From Vietnam Veterans Against the War, http://www.vvaw.org/veteran/article/?id=3467
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As soon as we learned that President Trump would address the American Legion on August 23 in Reno, a coalition of local activist groups geared up to stage a protest. We had five days. At the final planning meeting, we honed our message for the press and social media. The title for the demo became "We Stand with Our Veterans — Nevada Rejects Hate."
The fatal white supremacist gathering in Charlottesville and the president's despicable performance in response were still fresh in everyone's mind. Even so, the coalition leadership held that our message had to be positive. That's the common wisdom now, it seems, the PR approach, to keep the "messaging" positive. Mine was the sole voice to say that everyone who came to the demo (on our side) would be there against Trump and against his shameful behavior. Maybe this observation helped bring about the addition of "Nevada Rejects Hate" to our title, the thrust of which, the meeting agreed, had to be that we on the left "Stand with Our Veterans."
Of course, stand with our vets. But following the abuse of soldiers in connection with Vietnam and the conservative backlash, much of the progressive community, in my opinion, has reacted defensively with a kind of knee-jerk honoring of veterans which too often slides over into timidity about questioning the rightness of wars. But I suppose it's a national condition, the rarity of public conversation about our ongoing wars.
At the planning meeting, one of our members who had served in the Navy was tapped to address the protest during a "Veteran Recognition Ceremony."
"So, I guess," I chimed in, "we won't be inviting anyone from Iraq Veterans Against the War to speak." That sally earned a nervous titter and a change of subject. I was being sarcastic, but afterward I thought, that's not a bad idea. A google search turned up no trace of IVAW or VVAW in Reno. Then I thought of someone I used to know during my anti-war days in Chicago and Northwest Indiana, Barry Romo. Through him I got to Jeff Machota, who emailed to say there's no one in Reno on the VVAW roster. So, then I thought, Barry was always a brilliant off-the-cuff speaker, why not ask him to write a short speech for me to read? Barry agreed. It was gratifying that no one in the coalition leadership voiced an objection, quite the contrary, when I circulated my own remarks with Barry's text.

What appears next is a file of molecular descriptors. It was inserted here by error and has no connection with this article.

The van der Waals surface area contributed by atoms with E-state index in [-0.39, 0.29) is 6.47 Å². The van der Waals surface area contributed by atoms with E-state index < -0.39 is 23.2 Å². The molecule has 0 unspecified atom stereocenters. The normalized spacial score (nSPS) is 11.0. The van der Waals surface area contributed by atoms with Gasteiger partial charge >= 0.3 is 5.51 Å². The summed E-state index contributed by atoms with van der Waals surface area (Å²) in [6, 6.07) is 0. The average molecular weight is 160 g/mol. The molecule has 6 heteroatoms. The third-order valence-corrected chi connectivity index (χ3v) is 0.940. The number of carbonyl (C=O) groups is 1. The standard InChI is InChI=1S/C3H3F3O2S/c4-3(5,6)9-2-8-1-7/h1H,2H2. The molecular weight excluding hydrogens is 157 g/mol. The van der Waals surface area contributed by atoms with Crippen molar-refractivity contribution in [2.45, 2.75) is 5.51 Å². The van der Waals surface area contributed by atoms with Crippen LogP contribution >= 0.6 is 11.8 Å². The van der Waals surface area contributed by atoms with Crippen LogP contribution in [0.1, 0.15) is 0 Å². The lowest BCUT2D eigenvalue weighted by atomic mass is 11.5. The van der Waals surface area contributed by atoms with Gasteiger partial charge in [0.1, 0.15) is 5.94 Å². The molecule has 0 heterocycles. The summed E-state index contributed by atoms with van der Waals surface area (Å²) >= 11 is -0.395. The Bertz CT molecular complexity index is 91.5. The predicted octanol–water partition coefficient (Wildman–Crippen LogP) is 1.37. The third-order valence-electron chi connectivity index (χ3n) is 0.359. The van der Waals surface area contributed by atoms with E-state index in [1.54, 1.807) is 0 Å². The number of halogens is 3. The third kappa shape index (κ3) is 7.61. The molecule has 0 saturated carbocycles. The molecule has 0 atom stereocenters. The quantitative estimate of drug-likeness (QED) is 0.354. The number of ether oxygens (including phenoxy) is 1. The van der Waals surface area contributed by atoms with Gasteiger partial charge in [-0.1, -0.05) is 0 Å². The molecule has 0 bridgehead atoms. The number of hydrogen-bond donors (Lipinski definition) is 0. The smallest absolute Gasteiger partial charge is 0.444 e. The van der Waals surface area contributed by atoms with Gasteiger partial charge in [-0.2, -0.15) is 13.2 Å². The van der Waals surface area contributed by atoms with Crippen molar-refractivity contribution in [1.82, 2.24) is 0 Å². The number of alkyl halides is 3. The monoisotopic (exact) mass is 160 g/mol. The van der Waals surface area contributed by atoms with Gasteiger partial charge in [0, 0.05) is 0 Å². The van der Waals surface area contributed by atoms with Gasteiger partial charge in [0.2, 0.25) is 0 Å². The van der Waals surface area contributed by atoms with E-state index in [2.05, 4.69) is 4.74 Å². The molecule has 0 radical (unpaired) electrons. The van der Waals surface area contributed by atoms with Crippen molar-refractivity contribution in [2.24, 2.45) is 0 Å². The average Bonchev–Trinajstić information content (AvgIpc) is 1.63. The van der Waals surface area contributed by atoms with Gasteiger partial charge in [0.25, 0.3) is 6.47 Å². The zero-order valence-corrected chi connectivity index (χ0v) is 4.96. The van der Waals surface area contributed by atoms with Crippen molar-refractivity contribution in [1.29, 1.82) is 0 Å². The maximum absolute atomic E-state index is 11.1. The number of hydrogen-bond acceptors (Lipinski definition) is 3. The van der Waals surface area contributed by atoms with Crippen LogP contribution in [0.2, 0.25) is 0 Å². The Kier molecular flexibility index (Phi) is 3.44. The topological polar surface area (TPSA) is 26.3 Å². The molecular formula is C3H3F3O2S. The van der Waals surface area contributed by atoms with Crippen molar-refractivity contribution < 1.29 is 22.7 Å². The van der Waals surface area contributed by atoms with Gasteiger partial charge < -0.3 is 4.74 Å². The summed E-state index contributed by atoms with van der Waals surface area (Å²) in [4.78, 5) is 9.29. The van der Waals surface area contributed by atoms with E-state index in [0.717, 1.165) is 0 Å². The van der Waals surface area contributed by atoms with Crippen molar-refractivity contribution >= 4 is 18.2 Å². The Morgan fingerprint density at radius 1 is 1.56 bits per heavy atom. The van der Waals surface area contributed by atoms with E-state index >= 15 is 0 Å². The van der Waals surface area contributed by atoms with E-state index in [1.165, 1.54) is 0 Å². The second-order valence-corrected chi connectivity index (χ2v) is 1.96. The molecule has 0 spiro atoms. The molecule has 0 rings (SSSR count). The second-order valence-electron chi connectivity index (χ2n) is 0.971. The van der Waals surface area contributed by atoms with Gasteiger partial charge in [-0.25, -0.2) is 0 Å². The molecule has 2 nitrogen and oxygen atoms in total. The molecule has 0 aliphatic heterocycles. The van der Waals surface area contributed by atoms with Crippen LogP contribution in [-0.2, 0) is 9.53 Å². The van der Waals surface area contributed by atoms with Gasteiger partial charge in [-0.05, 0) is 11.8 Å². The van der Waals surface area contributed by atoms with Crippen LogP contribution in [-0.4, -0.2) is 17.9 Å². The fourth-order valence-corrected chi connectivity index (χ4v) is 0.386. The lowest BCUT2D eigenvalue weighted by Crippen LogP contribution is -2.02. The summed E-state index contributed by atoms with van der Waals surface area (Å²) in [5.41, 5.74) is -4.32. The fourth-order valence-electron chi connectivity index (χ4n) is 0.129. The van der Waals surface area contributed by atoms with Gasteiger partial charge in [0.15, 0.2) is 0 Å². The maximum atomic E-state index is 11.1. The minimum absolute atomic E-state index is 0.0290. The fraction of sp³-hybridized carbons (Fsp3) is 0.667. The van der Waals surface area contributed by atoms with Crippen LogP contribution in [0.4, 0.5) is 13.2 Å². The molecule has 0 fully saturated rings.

"Hello," I introduced myself to the crowd of 1,000 nonviolent protestors, "my name is Tony Shafton, with Indivisible Northern Nevada. I served in the Army before the Vietnam War, and during that war I was in Vietnam in the Merchant Marine. I'm going to read a statement written for today's event by Barry Romo. Barry was a National Coordinator of Vietnam Veterans Against the War for 40 years. Barry wrote:
'Under the Obama Administration veteran homelessness was cut in half. Trump promised to treat the veterans so much better. But he and his Secretary of Veterans Affairs David Shulkin have done nothing, and are scheming to do even less. They complain that disabled vets are going to bankrupt the country, so they want to privatize the VA and cut back services — this while the military is fighting in Afghanistan, Iraq and Syria, not to mention who knows how many other missions! A vet is too often treated like a liar when asking for help, and there is a giant waiting list because they won't hire more staff. 20 to 22 vets kill themselves every day. We need help, not platitudes! We certainly don't need cutbacks. My father and brother were World War II vets, my nephew and I served in Vietnam. I brought my nephew's body back home. We're of proud Mexican heritage. Trump never served in the military and no one in his family has served in our military.'
"Barry Romo wrote this statement," I continued, "before Trump's pronouncements about the Afghanistan War. I'm sure Barry would have something to say about Afghanistan. But I can't speak for him. So, I'll just close with the Vietnam Veterans Against the War motto: Honor the warrior, not the war. Peace."
The motto got applause, which is encouraging.
I thought about taking my own shot at Trump's Afghanistan program, but decided not to push it. I would have said that looser rules of engagement sound like more civilian casualties; that claiming a share of Afghanistan's wealth supposedly to defray costs is naked imperialism; that additional troops or mercenaries would have to be committed indefinitely as security guards for the mines of American corporations; and that pitting India against Pakistan would stir up a hornets' nest between those two confrontational nuclear powers.
As I made my way through the crowd back to the perimeter to resume marshaling duties in my yellow safety vest, a fair number of veterans in the crowd thanked me for the speech. I passed those thanks along to Barry Romo and VVAW.
Anthony Shafton is an author who lives in Reno, Nevada. His forthcoming book is "The Nevada They Knew: Robert Caples and Walter Van Tilburg Clark."
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